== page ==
The Lighter Side of China: The Magic of Medicine
Every culture has its way of dealing with the common cold. Some turn to salt, baking soda and warm water. Others swear by chicken soup. But the thick syrupy traditional Chinese medication named Pei Pa Koa is my remedy. The minute I feel a cold coming on, I begin to take swigs of this syrup several times a day. My wife claims that I am addicted, that I use the slightest bit of discomfort as excuse to turn to this sweet concoction that could double as an ice cream topping. If you have not tried Pei Pa Koa, this caramel-like substance does bring relief to an irritated throat or a ragged cough. I cannot vouch for its efficacy in curing a cold. The taste, though, gets two thumbs up!
I am not a diehard traditional Chinese medication user. I suppose I will use selective remedies as long as they taste good, have some sort of curative power and don’t seem too extreme. Honestly, when I look through the ingredient list for Pei Pa Koa, I have to admit it’s not the Fourleaf Ladybell Root or the Pummelo Peel that attracts me to it as much as the Liquorice Root or Honey.
Many friends and colleagues swear by Tiger Balm in a similar way. They use it as a rub to address nausea brought on by such things as bad air or car sickness or just talking too much. My wife brings the tiny round package with her whenever she leaves the house. Sometimes I am not even out of the driveway and out comes the Tiger Balm. Next she is doing the Tiger Balm swipe. This consists of twisting the top off the tin, sticking your index finger in the aromatic paste, scooping up a dab and rubbing it on your skin. My wife swipes under her nose and on her temples. I get the under-the-nose bit, but I still question how the temple rub helps. I had a former colleague that I believe was the number one consumer of a similar product called Bai Hua You. I used to wonder if I made her nauseous by just talking to her. She used to do a similar swiping motion to apply this medicine at the beginning, middle and end of every meeting I had with her. After a while, I tried to figure out how the words that I used would affect her swiping movement, but I never got this down to a science.
I also admit to using Yunnan Baiyao. This is a powdery substance that, when sprinkled on cuts, stops bleeding immediately. “The military uses this for gunshot wounds,” my wife counseled me at first. “But I just have a small scrape,” I explained. To which she responded, “Good. The smaller the cut, the quicker the powder will work.” Full disclosure: The powder does work but also leaves a scar. Users beware.
There are other Chinese medications that I have tried only once – acupuncture, for example. I have many friends who swear by this treatment, but poking needles throughout my body to balance my inner body qi is just not my thing. Also, I have tried Chinese cupping to sort out a sore shoulder. This treatment did work – and also left huge circle bruises all over my shoulder. A foreign guest of mine once worried out loud about a lady on an elevator who was covered with such bruises. “How horrible,” he remarked. At which point I tried to explain the cup-fire-jar technique to him. As medicinal methods for healing sore muscles go, the combination of a match, open flame and a jar doesn’t sound very scientific, but I suppose it’s just one step further than applying Bengay. Why settle for a heat rub when you can have the whole fire in a bottle?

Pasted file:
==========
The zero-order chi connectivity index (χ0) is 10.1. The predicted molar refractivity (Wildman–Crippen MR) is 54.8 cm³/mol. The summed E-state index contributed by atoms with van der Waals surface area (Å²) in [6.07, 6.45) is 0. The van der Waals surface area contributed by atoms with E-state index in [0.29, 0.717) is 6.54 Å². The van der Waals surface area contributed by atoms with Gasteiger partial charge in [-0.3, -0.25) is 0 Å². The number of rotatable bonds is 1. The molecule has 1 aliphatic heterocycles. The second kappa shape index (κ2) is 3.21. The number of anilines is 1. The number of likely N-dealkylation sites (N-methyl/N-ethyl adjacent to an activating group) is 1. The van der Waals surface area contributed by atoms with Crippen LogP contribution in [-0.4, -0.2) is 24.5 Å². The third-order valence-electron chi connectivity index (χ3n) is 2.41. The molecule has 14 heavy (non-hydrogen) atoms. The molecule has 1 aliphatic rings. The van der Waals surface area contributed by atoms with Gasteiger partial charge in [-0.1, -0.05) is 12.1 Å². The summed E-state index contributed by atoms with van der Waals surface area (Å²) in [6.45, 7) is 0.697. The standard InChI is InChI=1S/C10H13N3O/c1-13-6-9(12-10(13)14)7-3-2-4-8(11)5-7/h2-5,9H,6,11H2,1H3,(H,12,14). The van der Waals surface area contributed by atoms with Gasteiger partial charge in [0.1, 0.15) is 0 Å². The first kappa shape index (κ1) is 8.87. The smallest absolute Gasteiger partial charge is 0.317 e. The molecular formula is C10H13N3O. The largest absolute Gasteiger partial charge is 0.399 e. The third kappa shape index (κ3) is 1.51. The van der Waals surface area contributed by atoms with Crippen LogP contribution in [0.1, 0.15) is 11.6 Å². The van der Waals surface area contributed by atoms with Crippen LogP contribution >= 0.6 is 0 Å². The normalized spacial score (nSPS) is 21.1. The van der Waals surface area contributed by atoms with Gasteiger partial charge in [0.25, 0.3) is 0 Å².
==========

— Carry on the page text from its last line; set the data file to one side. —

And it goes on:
Browsing through a traditional Chinese medicine shop can also be educational. There’s a TCM solution for pretty much anything that ails you. For example, ginseng root is a very popular remedy for improving the inner qi and acts particularly on the heart, spleen and lungs. Also held in high esteem is the caterpillar fungus. It is said that this substance (that looks like caterpillars but is in fact a parasitic fungus that feeds on the insect) can help cure back pain, knee pains, coughing and even tuberculosis. I even found a brand of natural aloe gel in our local Chinese medicine shop. I wasn’t taken by the gel as much as its brand name: “Leap Year” Aloe Gel. I wondered what marketer would brand a product “Leap Year,” as if it only works once every four years.
What I haven’t done – nor have any plan to do – is to try out any of the traditional Chinese medications that help with sexual performance. Nothing personal, but I have never drunk wine with deer penis in it, nor have I visited the popular penis restaurant in Beijing that is known for its yak, ox and donkey penis. I have also managed not to drink snake blood although I have been assured of its aphrodisiac value. Actually, I fear for the partner of the person who dines on donkey penis, drinks snake blood and eats turtle testicles. I envision some slow moving monster-like vampire figure that never sleeps.
When I joked with my wife about the dangers of such a mixture, she looked at me in disbelief. “What kind of twisted person thinks of such things?” she asked. “Have you been drinking too much of that cough syrup again?”
Scott Kronick is president of Ogilvy Public Relations Worldwide, North Asia.